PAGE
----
The complete program for this tutorial can be found at the bottom of this page. The explanation of this code is as follows. First, we include the standard Arduino I2C library header file.

#include <Wire.h>

The above line will include the Arduino contributed library from protocentral. This library has important functions to communicate with the MAX30205 sensor. The library is taken from the below GitHub link-

https://github.com/protocentral/ProtoCentral_MAX30205

After importing the library, we define MAX30205 object data as shown below-

#include "Protocentral_MAX30205.h" 
MAX30205 tempSensor;

Next two lines are important to set the parameters. The below line will provide temperature in Fahrenheit if set true. For showing the result in Celsius, the line needs to be set false.

const bool fahrenheittemp = true; // I'm showing the temperature in Fahrenheit, If you want to show the temperature in Celsius the make this variable false.

Below line needs to be configured if common cathode type 7-segment displays are being used in the hardware. Make it false if common anode is used.

const bool commonCathode = true; // I'm using common Cathode 7segment if you use common Anode then change the value into false.
const byte digit_pattern[17] =
{
  // 74HC595 Outpin Connection with 7segment display.
  // Q0 Q1 Q2 Q3 Q4 Q5 Q6 Q7
  // a  b  c  d  e  f  g  DP
  0b11111100,  // 0
  0b01100000,  // 1
  0b11011010,  // 2
  0b11110010,  // 3
  0b01100110,  // 4
  0b10110110,  // 5
  0b10111110,  // 6
  0b11100000,  // 7
  0b11111110,  // 8
  0b11110110,  // 9
  0b11101110,  // A
  0b00111110,  // b
  0b00011010,  // C
  0b01111010,  // d
  0b10011110,  // E
  0b10001110,  // F
  0b00000001   // .
};

The above array is used to store the digit pattern for the 7-Segment displays.

In the setup function, after setting the pin modes of 74HC595 pins, the I2C protocol and temperature sensor reading is initialized.

void setup() {
  // put your setup code here, to run once:
  // set the serial port at 9600
  Serial.begin(9600);
  delay(1000);
  // set the 74HC595 Control pin as output
  pinMode(latchPin, OUTPUT);    //ST_CP of 74HC595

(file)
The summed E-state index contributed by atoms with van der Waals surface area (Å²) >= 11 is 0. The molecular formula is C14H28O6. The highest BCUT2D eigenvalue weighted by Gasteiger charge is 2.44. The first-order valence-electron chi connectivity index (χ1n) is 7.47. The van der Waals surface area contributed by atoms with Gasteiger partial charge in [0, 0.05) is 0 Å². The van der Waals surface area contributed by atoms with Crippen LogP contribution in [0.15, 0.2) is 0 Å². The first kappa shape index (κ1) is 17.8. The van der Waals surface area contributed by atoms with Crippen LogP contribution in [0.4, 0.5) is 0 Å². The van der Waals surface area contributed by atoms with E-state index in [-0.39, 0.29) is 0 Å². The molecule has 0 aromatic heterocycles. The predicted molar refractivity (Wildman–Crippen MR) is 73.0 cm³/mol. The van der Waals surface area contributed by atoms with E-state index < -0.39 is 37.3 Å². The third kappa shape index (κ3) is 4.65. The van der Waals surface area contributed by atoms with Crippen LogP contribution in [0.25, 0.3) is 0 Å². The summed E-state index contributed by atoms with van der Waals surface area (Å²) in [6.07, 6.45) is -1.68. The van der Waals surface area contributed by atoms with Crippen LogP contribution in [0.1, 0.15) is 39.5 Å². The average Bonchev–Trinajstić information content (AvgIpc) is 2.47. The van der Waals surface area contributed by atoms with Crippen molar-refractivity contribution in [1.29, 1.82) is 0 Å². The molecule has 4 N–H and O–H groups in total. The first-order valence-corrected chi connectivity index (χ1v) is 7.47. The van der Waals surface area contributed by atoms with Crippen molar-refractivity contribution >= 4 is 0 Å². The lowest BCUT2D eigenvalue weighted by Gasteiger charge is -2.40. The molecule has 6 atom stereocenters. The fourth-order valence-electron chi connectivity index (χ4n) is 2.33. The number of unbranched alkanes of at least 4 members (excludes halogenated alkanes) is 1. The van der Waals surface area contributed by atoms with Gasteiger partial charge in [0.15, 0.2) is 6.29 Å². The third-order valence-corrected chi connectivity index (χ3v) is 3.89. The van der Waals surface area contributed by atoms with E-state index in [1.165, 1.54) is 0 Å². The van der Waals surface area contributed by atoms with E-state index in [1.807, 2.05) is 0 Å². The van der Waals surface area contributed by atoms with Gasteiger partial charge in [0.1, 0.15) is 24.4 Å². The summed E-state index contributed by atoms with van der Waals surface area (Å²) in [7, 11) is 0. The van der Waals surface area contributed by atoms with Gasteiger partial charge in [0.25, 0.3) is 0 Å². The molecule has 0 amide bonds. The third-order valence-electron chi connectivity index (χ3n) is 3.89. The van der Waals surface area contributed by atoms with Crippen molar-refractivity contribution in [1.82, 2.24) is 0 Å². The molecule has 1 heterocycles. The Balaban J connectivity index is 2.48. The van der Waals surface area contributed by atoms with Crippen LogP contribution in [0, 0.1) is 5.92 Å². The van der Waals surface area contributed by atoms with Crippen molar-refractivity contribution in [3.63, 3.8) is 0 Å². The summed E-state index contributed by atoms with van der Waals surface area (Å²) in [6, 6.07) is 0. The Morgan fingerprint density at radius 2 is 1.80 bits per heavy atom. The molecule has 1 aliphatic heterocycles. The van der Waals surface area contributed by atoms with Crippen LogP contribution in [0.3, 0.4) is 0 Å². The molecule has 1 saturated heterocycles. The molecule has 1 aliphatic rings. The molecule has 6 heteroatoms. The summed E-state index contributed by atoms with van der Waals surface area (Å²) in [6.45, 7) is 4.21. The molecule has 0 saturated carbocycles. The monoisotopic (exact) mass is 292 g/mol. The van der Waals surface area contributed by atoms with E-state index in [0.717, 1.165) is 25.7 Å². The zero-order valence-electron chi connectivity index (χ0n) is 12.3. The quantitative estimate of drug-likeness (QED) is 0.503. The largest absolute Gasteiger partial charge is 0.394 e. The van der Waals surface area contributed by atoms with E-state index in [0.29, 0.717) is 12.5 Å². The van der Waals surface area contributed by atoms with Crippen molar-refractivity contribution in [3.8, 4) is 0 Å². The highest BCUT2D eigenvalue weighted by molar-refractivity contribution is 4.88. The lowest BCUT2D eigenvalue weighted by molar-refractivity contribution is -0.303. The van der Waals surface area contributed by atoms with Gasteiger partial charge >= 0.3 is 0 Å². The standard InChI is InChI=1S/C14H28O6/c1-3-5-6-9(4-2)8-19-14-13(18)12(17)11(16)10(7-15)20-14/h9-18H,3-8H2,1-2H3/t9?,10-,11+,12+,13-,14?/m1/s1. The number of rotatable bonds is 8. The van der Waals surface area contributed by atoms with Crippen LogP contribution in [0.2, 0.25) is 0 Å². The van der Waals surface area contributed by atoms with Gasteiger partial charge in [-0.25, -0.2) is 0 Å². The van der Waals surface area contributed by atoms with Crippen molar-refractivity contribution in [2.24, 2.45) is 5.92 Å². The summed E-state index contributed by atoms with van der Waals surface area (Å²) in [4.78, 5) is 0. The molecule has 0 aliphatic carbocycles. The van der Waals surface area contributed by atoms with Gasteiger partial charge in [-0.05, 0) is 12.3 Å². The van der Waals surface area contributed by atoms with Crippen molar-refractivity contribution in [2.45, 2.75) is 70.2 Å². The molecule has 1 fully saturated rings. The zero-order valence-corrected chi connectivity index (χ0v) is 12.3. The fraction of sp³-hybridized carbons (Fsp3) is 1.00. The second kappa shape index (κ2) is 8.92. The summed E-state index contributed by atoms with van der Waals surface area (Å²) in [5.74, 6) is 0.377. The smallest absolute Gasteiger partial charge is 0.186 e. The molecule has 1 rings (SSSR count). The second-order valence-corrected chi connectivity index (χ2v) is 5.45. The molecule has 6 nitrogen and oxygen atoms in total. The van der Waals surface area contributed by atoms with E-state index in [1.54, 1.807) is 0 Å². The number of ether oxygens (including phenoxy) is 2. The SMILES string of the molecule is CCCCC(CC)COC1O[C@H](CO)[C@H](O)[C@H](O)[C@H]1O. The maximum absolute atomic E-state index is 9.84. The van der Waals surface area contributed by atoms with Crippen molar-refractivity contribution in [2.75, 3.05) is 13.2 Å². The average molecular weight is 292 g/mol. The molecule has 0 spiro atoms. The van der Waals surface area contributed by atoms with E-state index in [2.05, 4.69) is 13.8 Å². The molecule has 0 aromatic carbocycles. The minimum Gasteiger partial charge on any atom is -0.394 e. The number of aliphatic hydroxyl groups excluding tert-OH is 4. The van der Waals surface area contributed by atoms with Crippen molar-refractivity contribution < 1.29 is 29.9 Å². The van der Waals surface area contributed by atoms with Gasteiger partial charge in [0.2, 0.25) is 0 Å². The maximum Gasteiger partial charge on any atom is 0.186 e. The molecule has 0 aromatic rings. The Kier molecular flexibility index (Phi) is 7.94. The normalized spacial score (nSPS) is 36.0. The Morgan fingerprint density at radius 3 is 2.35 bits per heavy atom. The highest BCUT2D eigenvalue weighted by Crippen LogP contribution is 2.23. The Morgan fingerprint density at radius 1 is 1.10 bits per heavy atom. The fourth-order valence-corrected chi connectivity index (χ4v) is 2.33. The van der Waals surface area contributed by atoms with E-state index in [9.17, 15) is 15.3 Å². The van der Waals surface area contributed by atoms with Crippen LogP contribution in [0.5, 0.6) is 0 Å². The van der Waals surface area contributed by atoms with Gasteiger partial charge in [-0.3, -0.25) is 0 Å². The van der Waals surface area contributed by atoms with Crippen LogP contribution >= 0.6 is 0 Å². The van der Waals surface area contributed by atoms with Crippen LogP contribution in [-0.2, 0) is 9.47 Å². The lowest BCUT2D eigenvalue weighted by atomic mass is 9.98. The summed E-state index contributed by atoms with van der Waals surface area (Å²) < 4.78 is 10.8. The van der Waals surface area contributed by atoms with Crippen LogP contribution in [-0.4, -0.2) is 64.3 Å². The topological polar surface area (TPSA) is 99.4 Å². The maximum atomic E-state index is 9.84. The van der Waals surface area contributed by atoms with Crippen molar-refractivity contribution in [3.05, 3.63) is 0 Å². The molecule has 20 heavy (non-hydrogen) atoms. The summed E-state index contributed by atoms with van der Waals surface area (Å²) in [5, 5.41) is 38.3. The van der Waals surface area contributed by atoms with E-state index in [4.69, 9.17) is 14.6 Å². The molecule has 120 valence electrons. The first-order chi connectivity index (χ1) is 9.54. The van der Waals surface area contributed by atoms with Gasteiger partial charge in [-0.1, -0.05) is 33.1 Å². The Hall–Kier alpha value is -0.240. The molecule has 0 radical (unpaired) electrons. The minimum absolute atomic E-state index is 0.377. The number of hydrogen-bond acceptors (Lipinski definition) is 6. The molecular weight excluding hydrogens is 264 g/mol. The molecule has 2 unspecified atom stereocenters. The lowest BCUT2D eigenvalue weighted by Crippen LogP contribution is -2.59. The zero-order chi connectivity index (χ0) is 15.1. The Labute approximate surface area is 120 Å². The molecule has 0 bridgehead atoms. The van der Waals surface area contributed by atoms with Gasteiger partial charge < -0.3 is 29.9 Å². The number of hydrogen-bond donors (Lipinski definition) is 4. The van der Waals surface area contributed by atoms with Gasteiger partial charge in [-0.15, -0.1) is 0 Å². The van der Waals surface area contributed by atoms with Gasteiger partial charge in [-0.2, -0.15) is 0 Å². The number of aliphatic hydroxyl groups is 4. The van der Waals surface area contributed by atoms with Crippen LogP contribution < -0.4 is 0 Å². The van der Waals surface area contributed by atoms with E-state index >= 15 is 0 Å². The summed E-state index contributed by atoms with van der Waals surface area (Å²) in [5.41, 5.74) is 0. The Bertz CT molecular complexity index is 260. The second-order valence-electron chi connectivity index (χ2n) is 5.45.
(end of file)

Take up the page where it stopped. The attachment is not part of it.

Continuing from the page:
pinMode(clkPin, OUTPUT);      //SH_CP of 74HC595
  pinMode(dtPin, OUTPUT);       //DS of 74HC595
  // initialize I2C Libs
  Wire.begin();
  // start MAX30205 temperature read in continuos mode, active mode
  tempSensor.begin();  
}

In the loop, the temperature is being read by the function tempSensor.getTemperature() and stored in a float variable named temp. After that, if Fahrenheit temperature mode is selected, the data is converted from Celsius to Fahrenheit. Then, three digits from the converted sensed temperature data are further separated into three individual digits. To do this, below lines of codes are used-

 // saperate 3 digits from the current temperature (like if temp = 31.23c, )
  int dispDigit1=(int)temp/10;      // digit1 3
  int dispDigit2=(int)temp%10;      // digit2 1
  int dispDigit3=(temp*10)-((int)temp*10);  //digit3 2

Now, the separated three digits are sent to the 7-segment displays using the 74HC595 shift registers. Since the LSB first showed into the third 7-segment display via the third 74HC595, the 3rd digit is first transmitted. To do this, the latched pin is pulled low and the data is submitted to the 74HC595 by the function shiftOut();

In the same way, remaining second and first digits are also sent to the respective 74HC595, thus remaining two 7-segment displays. After sending all the data, the latch pin is released and pulled high to confirm the end of data transmission. The respective codes can be seen below -

  // display digits into 3, 7segment display.
  digitalWrite(latchPin, LOW);
  if(commonCathode == true){
    shiftOut(dtPin, clkPin, LSBFIRST, digit_pattern[dispDigit3]);
    shiftOut(dtPin, clkPin, LSBFIRST, digit_pattern[dispDigit2]|digit_pattern[16]);   // 1. (Digit+DP)
    shiftOut(dtPin, clkPin, LSBFIRST, digit_pattern[dispDigit1]);
  }else{
    shiftOut(dtPin, clkPin, LSBFIRST, ~(digit_pattern[dispDigit3]));
    shiftOut(dtPin, clkPin, LSBFIRST, ~(digit_pattern[dispDigit2]|digit_pattern[16]));   // 1. (Digit+DP)